Anger on Vietnam streets over mobile apps
The emergence of mobile phone applications in Vietnam has threatened the livelihoods of thousands of traditional motorcycle taxi drivers, who have seen a dramatic decline in their incomes as they struggle to adapt to the changing times.
Le Van Nho, a 73-year-old motorcycle taxi driver, has been picking up passengers for more than 30 years at the same corner in Ho Chi Minh City, in front of the tourist market Ben Thanh, but he is not sure how much longer he can hold out.
“I know the city like the back of my hand, every shortcut to avoid traffic. But my job now barely gives me enough money to live. I used to earn at least 200,000 dongs per day ($A11.30), but now only between 80,000 and 100,000 ($A4.70) and $A5.60),” he told EFE.
The arrival of Uber and Grab — a Singaporean transport app very popular in Southeast Asia — to the market in the last two years has put traditional taxi drivers, generally made up of men with few resources, under threat.
Accustomed to negotiating the price with passengers before hitting the road, many motorcycle taxi drivers are unable to compete with the rates offered by these apps or with the convenience of booking the service with mobile phones and knowing the price in advance.
And it comes as more Australians look towards Vietnam as a travel destination. On Thursday, Jetstar declared Vietnam “the new Bali or Thailand” as it launched direct flights to the country with a mega fare sale.
Although Grab and Uber have recruited thousands of existing taxi drivers for their fleets, many refuse to join them because of their ignorance of new technologies, or simply because they refuse to give a percentage of their income to these companies.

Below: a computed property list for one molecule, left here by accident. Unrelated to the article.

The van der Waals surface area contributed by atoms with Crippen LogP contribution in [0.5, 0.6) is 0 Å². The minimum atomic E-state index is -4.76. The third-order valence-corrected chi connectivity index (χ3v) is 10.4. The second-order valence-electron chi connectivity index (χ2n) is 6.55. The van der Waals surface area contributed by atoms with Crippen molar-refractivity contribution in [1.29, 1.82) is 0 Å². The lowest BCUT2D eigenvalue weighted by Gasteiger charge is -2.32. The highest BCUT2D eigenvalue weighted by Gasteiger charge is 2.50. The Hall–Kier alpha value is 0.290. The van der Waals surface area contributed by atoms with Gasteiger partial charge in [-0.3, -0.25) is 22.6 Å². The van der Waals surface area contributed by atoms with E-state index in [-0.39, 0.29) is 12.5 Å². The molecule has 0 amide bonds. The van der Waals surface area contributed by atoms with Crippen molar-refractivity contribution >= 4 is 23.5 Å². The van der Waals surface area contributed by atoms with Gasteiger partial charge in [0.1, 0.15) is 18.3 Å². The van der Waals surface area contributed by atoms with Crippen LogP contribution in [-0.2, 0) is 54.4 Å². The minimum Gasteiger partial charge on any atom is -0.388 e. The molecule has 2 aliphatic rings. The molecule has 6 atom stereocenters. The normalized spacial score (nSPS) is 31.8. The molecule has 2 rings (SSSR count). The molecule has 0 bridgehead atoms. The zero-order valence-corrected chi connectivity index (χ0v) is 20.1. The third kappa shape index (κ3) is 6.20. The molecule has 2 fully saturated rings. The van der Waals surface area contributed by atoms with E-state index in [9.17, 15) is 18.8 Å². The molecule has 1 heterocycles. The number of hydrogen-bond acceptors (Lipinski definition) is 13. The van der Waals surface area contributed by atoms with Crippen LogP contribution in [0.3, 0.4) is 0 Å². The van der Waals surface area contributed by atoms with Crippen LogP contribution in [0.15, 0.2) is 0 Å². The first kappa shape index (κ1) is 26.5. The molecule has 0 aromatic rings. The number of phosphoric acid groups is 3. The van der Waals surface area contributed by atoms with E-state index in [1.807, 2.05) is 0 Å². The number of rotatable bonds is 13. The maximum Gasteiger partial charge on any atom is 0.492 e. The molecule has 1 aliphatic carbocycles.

“I was offered a job with Grab, but I’m too old to learn how to use a modern mobile phone. It would also be too costly to buy one for myself,” says Nho.
Sau, a 56-year-old motorcycle taxi driver who is stationed at a corner near Nho, says he refuses to be part of these companies out of principle.
“They play dirty. They are lowering prices because their drivers are usually young people who work temporarily. They are leaving poor people out of work. I don’t want to give them 15 per cent of what I earn,” he complains.
The conflict has deteriorated into violent confrontations in some areas of the city, with at least 65 Grab drivers attacked by traditional motorcycle taxi drivers in December.
According to Grab, which reported the assaults to the police and has demanded vigilance from the authorities, almost all the brawls have occurred near the airport and two bus stations, territories that the old-fashioned motorcycle taxi drivers consider their exclusive spots.
Van Thanh Sang, a 42-year-old independent motorcycle taxi driver working at the urban bus station, said he is not in favour of violence but believes it is important to reserve the territory.
“We don’t let them in. They stay in front. Some months ago, there were two people trying to catch passengers and then a fight was picked. Nothing has happened again. They can work, but they also have to leave us something,” he says.
Many drivers from Grab and Uber are now avoiding showing their distinctive work uniforms in these urban “conflict zones”.
“I don’t go to the airport or to the bus stations because I’m afraid,” says Hieu, a 24-year-old Grab driver.
Fellow Grab driver Pham Ngo An, 35, said he understands that there are exclusive zones for his rivals, as the arrival of digital platforms has greatly reduced their income.
“They earned double before. I am not in favour of violence but it is normal for them to defend themselves,” he says. “I think there can be work for everyone.”
Australian Associated Press - January 21, 2017